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Off topic: The Civil Rights Act of 1964 and Translators/Interpreters
Thread poster: yolanda Speece
yolanda Speece  Identity Verified
Local time: 07:10
English to Spanish
+ ...
Jul 11, 2005

Title VI of the Civil Rights Act of 1964 deals with National Origin Discrimination.
Does a less than par translation apply to this type of situation? What about getting a person to sign an document in English? Does this just apply to healthcare institutions and state agencies or does it apply to all organizations, private and/or public, and non-profit, not for profit and/or for profit? Does anyone know of any cases regarding this piece of legislation?

Any comments regarding this are welcome and appreciated.


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RHELLER
United States
Local time: 06:10
French to English
+ ...
possible resource Jul 11, 2005

This title declares it to be the policy of the United States that discrimination on the ground of race, color, or national origin
"shall not occur in connection with programs and activities receiving Federal financial assistance"

and authorizes and directs the appropriate Federal departments and agencies to take action to carry out this policy. This title is not intended to apply to foreign assistance programs.

http://www.fhwa.dot.gov/environment/title_vi.htm

this is taken directly from their website

Yolanda, my advice would be to write a separate letter for each incident with all of the precise details (date, place, name of translator, name of assisted person, etc.)

You will receive a response; if they cannot help you, they may refer you to another agency which can.

good luck
Rita


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Luis Zepeda
United States
Local time: 05:10
Spanish to English
+ ...
The Civil Rights Act of 1964 and Translators/Interpreters Jul 11, 2005

Yolanda: Most likely you would have to provide more details of the specific situation. Is this in conection with en employee or a an independent contractor? Is this perhaps a disciplinary case? Is this a translation where somone did not like they way it was done? When it comes to discrimination issues most situations are not black or white, but a shade of each.

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yolanda Speece  Identity Verified
Local time: 07:10
English to Spanish
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TOPIC STARTER
What do you know? Jul 12, 2005

Just tell me what you know in all varying degrees.

Tell me what you know about court cases.

Tell me what you know about all of it


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xxxMichaelRS
Local time: 14:10
My opinion ... Jul 12, 2005

My opinion is that a less-than-par translation falls under the category of "Less-Than-Par Translation" and not any civil rights act.

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yolanda Speece  Identity Verified
Local time: 07:10
English to Spanish
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TOPIC STARTER
Yes but in the United States, there is such a thing as the Civil RIghts Act of 1964 Jul 12, 2005

A section of it called Title VI deals with National Origin Discrimination. I am curious what the ramifications of this are and what other translators and interpreters know how this applies to our work here in the United States.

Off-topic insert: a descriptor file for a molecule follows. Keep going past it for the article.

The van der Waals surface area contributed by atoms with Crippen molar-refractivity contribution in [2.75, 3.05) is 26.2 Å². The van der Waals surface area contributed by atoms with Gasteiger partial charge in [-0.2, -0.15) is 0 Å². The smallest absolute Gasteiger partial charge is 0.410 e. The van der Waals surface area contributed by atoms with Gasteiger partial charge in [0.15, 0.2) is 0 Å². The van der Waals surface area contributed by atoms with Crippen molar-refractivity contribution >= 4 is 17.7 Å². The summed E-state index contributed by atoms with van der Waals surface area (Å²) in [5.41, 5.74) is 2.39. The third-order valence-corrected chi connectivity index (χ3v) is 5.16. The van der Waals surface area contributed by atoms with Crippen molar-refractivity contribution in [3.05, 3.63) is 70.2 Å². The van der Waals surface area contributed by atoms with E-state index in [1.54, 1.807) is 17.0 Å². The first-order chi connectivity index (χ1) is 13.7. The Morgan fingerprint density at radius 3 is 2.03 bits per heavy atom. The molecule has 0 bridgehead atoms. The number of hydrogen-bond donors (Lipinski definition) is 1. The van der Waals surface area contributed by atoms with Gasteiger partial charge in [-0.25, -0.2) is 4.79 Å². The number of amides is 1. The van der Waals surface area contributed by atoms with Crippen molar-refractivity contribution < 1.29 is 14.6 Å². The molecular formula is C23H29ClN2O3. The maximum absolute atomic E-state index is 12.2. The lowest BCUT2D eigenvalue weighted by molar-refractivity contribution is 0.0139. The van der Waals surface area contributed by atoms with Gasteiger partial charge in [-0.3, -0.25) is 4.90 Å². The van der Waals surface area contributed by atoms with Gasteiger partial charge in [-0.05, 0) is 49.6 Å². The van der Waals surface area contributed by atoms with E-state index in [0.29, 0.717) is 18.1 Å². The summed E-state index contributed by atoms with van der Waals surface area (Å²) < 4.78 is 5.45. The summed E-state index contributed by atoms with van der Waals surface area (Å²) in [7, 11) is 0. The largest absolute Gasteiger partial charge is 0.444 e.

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Henry Hinds  Identity Verified
United States
Local time: 06:10
English to Spanish
+ ...
Elections Jul 12, 2005

I would suppose the most telling area regarding language and civil rights would be elections. We do know that in many places with large Hispanic populations election materials are provided in Spanish, and obviously there are requirements and guidelines for that. But I am pretty sure that is not absolute. For instance, I believe a certain percentage of the population has to speak a certain language before election materials must be translated. There may be similar requirements in different places affecting public agencies, services and publications in other languages. There may or may not be requirements or rulings affecting private transactions as well.

Of course, while language and national origin can go together, they are not the same thing. For instance, an employer cannot legally discriminate against persons of a certain origin, but he can reject those who do not speak English.

I would suggest some research on the Net; what you have is a very broad subject and I would not think anyone
here could provide any comprehensive answers. On the other hand, anything you could come up with would be very interesting indeed, and I would hope you would share it.


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yolanda Speece  Identity Verified
Local time: 07:10
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TOPIC STARTER
What about the quality of the translations or interpretations? Jul 12, 2005

Henry, you and I both live in a border region and both of us know that there are people who claim to be bilingual and are not. You have documentation all over the place that is poorly translated but was allegedly translated by someone they paid to do this work....


Could this be perceived as a Civil rights violation? Isn't this a form of fraud?

A poor translation can lead to misunderstandings or delays, can't it?


I guess what I am asking is: What do our ProZians know about Civil rights and the translator/interpreter?


[Edited at 2005-07-12 22:09]


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Luis Zepeda
United States
Local time: 05:10
Spanish to English
+ ...